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Education in Afghanistan

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Holly McClymont

on 9 April 2013

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Transcript of Education in Afghanistan

By: Lucas Goodenough, Holly McClymont & Cortney Jenner Education in Afghanistan Dictionary Definition ed·u·ca·tion
/ejkāSHn/
Noun
The process of receiving or giving systematic instruction, at a school or university.
E.g. "A new system of public education". History of Education in Afghanistan 1800s: Islamic teachers provided almost all of the education in Afghanistan. They taught laws and correct behaviour to children from the Qu'ran. Facts to Consider
An estimated 11 million Afghans are illiterate
Only 12.6% of females in Afghanistan are literate
Although more than 3,500 schools have been built only 40% of schools have buildings.
Thousands of communities have no educational buildings in their areas or access to schools
Until 1969 education in Afghanistan was costly and not mandatory for children between the ages of 7-15 years old.
While the Taliban were in power, boys were allowed to receive religious education only and girls were omitted from the educational system all together. Systems of Education In Afghanistan two separate systems of education exist, the old and the new.

1. The Old System: refers to the strictly religious based curriculum, for boys, taught by the mullahs (religious leaders) from the Qu'ran.

2. The New System: was founded in 1964 and entitles all individuals to free and compulsory education, based in several different subjects.

Currently, in most regions of Afghanistan, education is compulsory for grades 1-9 and is free up to the undergraduate level of university. Significant Events The educational system in Afghanistan reached its lowest point during the rule of the Taliban (1996-2001). The Taliban altered the education system and implemented that educational rights would differ based on gender. "Education is the most powerful weapon which you can use to change the world".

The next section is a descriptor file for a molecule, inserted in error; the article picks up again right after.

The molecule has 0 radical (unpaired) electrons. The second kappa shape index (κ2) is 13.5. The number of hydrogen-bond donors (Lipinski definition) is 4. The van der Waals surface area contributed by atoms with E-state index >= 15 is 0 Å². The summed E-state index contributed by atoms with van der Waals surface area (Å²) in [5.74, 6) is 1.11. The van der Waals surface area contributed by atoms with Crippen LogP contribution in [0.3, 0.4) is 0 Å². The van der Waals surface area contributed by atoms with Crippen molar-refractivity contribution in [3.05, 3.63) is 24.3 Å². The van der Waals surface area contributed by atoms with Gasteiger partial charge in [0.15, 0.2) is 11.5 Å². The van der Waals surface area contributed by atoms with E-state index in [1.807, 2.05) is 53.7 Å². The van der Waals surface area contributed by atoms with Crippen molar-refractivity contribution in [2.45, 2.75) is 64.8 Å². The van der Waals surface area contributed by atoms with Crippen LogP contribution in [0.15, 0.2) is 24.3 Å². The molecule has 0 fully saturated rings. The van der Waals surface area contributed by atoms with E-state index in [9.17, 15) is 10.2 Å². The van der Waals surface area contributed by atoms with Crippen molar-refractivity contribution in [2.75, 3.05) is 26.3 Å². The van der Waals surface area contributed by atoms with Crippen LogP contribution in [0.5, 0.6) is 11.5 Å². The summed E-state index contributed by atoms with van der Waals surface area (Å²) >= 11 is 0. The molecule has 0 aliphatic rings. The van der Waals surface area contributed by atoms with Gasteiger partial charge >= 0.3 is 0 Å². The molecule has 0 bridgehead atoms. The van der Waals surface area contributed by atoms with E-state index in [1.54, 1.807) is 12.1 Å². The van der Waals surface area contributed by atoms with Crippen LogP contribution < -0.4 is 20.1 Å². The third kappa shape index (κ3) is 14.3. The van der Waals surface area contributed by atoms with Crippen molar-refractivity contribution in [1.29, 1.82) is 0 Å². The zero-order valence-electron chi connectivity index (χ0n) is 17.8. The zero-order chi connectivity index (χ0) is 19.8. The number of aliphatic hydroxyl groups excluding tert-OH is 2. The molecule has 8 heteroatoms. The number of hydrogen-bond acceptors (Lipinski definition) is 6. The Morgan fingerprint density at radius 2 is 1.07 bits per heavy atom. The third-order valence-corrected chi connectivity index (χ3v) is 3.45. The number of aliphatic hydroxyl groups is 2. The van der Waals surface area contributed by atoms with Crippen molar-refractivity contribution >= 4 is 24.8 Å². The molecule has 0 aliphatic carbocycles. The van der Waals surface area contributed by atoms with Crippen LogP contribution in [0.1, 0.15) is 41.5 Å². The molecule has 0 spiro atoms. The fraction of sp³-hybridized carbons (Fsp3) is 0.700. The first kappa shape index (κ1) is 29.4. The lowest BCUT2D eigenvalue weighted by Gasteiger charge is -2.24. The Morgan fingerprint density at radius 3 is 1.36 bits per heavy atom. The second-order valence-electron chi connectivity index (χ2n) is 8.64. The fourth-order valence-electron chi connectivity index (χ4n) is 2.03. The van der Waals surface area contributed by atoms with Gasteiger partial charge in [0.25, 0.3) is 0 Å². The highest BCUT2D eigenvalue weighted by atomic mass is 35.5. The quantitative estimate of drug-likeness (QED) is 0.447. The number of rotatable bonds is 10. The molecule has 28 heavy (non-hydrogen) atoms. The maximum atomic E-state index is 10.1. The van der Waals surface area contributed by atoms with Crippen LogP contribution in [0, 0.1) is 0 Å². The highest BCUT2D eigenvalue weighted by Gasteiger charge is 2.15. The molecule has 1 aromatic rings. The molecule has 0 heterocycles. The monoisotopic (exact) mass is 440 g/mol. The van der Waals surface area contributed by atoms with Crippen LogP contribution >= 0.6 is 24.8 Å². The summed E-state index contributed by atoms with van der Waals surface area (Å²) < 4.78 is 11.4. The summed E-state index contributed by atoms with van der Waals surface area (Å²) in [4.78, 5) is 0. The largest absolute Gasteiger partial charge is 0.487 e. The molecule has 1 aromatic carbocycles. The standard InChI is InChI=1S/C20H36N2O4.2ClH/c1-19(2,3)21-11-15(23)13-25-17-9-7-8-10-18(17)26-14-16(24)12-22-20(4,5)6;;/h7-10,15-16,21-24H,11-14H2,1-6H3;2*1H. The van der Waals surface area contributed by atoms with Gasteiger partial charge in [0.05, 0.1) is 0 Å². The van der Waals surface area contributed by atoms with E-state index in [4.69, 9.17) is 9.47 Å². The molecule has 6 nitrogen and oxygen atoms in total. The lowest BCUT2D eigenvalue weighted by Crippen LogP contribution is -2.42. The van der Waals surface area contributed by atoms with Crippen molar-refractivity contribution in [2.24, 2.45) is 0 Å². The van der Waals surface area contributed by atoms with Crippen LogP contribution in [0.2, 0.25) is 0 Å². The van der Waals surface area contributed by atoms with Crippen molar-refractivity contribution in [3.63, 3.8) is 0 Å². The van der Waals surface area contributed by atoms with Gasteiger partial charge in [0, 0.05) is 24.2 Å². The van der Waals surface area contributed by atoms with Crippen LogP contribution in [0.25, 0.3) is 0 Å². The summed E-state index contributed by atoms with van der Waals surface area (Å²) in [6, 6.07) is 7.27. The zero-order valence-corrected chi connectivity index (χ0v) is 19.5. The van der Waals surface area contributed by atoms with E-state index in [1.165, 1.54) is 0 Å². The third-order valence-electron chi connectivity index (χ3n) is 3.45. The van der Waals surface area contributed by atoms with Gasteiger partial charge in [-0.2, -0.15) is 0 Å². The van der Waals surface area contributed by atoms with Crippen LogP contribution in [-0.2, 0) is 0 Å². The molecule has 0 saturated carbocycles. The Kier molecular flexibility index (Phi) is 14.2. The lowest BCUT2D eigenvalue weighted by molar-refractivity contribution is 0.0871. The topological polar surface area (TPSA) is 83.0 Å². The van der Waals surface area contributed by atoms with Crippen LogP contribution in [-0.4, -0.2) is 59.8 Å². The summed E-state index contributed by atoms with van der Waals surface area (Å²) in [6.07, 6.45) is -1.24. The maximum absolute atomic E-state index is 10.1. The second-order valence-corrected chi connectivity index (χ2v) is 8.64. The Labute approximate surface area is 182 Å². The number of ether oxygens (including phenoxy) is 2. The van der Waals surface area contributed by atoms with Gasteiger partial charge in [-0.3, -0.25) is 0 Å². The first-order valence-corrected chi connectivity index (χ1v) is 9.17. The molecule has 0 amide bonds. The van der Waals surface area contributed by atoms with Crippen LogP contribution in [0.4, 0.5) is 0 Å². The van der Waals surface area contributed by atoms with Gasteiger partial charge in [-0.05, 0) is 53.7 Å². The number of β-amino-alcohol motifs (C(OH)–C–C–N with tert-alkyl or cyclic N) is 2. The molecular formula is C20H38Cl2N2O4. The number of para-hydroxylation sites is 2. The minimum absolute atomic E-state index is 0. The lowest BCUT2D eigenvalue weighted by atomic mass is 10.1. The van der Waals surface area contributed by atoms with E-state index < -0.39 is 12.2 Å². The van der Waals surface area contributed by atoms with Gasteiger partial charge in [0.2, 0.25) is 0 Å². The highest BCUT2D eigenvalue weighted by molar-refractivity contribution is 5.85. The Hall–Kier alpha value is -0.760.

-Nelson Mandela 2004: Education became a right to all citizens (male and female) outlined in the Afghanistan Constitution Act. Boys vs. Girls Although Afghanistan's educational system has improved, boys are still portrayed as having more potential and a "higher value". Thus giving them more basic rights including those in an educational environment. Under the Taliban rule more than 2000 girls were effectively barred from school. Between 2006 and 2009 there were 2450 attacks on schools for girls. In some areas up to 90% of girls do not go to school Only 6% of women aged over 25 have received any formal education. Under the rule of the Taliban only boys were allowed access to education and schooling Boys education is considered to be more important In Kabul over 120 000 boys attend school on a daily basis Education has become free and compulsory since the Taliban were overthrown. Many schools in Afghanistan are still using the curriculum that was designed 30 years ago

There are roughly 30-50 students per class

Because most classroom have an outdoor environment unpleasant whether often leads to school cancellations

Many schools do not have access to necessary materials such as textbooks, writing utensils, etc. 1919: King Amanullah implemented the rapid expansion of the educational system including the education of women. However, when King Amanullah was overturned this drastically slowed.
1978: The education system was revamped in the image of the Communist ideal. Placing a strong importance on religion.
1992: The Communist government fell, however religious groups greatly opposed modern education and the education of women.
Late 2001: After reaching an all time low during the reign of the Taliban, the educational system began to improve once they were overthrown.
Present: According to recent estimates from Afghanistan's Ministry of Education, more than 5.4 million children are enrolled in schools and nearly 5% of them girls Gaining Perspective The Kite Runner is based during the reign of the Taliban in Kabul and surrounding areas. Although Amir receives a large portion of his education in the United States, his family remains in Afghanistan until he is 18. As a teenager, or even a child, Amir would have experienced some of these difficulties when it came to education. For example the novel states that a large portion of Amir schooling consisted of him learning from the Qu'ran. Problems with Education in Afghanistan no schools in rural areas
lack of space
minimal number of supplies
not enough properly trained teachers
gender discrimination Gender discrimination is one of the largest problems with the education system in Afghanistan.

The following video offers a first hand perspective. Education in Afghanistan has come a long way however there are still many issues to address. Reference to the Novel Thank you for listening ! Education plays a critical role in society by shaping the next generation. As Afghanistan works for every citizen to have access to education it grows and develops as a country.
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